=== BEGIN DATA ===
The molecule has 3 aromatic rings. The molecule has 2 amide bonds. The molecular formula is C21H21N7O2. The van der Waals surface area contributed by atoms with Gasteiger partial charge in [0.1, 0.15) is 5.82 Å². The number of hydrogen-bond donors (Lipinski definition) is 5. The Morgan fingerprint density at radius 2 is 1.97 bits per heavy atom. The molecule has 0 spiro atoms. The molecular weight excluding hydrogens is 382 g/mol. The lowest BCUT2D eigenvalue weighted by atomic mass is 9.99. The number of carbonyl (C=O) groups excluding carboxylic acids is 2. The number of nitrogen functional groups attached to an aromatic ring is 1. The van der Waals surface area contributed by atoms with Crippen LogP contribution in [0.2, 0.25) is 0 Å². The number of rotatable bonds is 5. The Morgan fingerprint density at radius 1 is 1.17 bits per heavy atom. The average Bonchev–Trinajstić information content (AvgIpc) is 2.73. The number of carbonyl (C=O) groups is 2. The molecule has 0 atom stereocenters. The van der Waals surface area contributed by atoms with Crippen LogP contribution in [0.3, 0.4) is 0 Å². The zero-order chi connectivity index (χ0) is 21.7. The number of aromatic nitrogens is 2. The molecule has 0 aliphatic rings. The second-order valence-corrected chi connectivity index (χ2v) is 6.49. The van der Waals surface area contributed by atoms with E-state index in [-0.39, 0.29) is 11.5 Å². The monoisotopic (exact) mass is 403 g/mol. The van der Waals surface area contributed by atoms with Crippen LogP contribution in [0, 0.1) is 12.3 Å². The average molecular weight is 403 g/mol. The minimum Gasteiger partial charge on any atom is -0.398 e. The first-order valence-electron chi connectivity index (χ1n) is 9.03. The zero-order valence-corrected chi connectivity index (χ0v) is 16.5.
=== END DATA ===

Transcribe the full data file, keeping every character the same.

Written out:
The molecule has 3 aromatic rings. The molecule has 2 amide bonds. The molecular formula is C21H21N7O2. The van der Waals surface area contributed by atoms with Gasteiger partial charge in [0.1, 0.15) is 5.82 Å². The number of hydrogen-bond donors (Lipinski definition) is 5. The Morgan fingerprint density at radius 2 is 1.97 bits per heavy atom. The molecule has 0 spiro atoms. The molecular weight excluding hydrogens is 382 g/mol. The lowest BCUT2D eigenvalue weighted by atomic mass is 9.99. The number of carbonyl (C=O) groups excluding carboxylic acids is 2. The number of nitrogen functional groups attached to an aromatic ring is 1. The van der Waals surface area contributed by atoms with Crippen LogP contribution in [0.2, 0.25) is 0 Å². The number of rotatable bonds is 5. The Morgan fingerprint density at radius 1 is 1.17 bits per heavy atom. The average Bonchev–Trinajstić information content (AvgIpc) is 2.73. The number of carbonyl (C=O) groups is 2. The molecule has 0 atom stereocenters. The van der Waals surface area contributed by atoms with Crippen LogP contribution in [0.3, 0.4) is 0 Å². The zero-order chi connectivity index (χ0) is 21.7. The number of aromatic nitrogens is 2. The molecule has 0 aliphatic rings. The second-order valence-corrected chi connectivity index (χ2v) is 6.49. The van der Waals surface area contributed by atoms with E-state index in [-0.39, 0.29) is 11.5 Å². The monoisotopic (exact) mass is 403 g/mol. The van der Waals surface area contributed by atoms with Crippen LogP contribution in [0, 0.1) is 12.3 Å². The average molecular weight is 403 g/mol. The minimum Gasteiger partial charge on any atom is -0.398 e. The first-order valence-electron chi connectivity index (χ1n) is 9.03. The zero-order valence-corrected chi connectivity index (χ0v) is 16.5.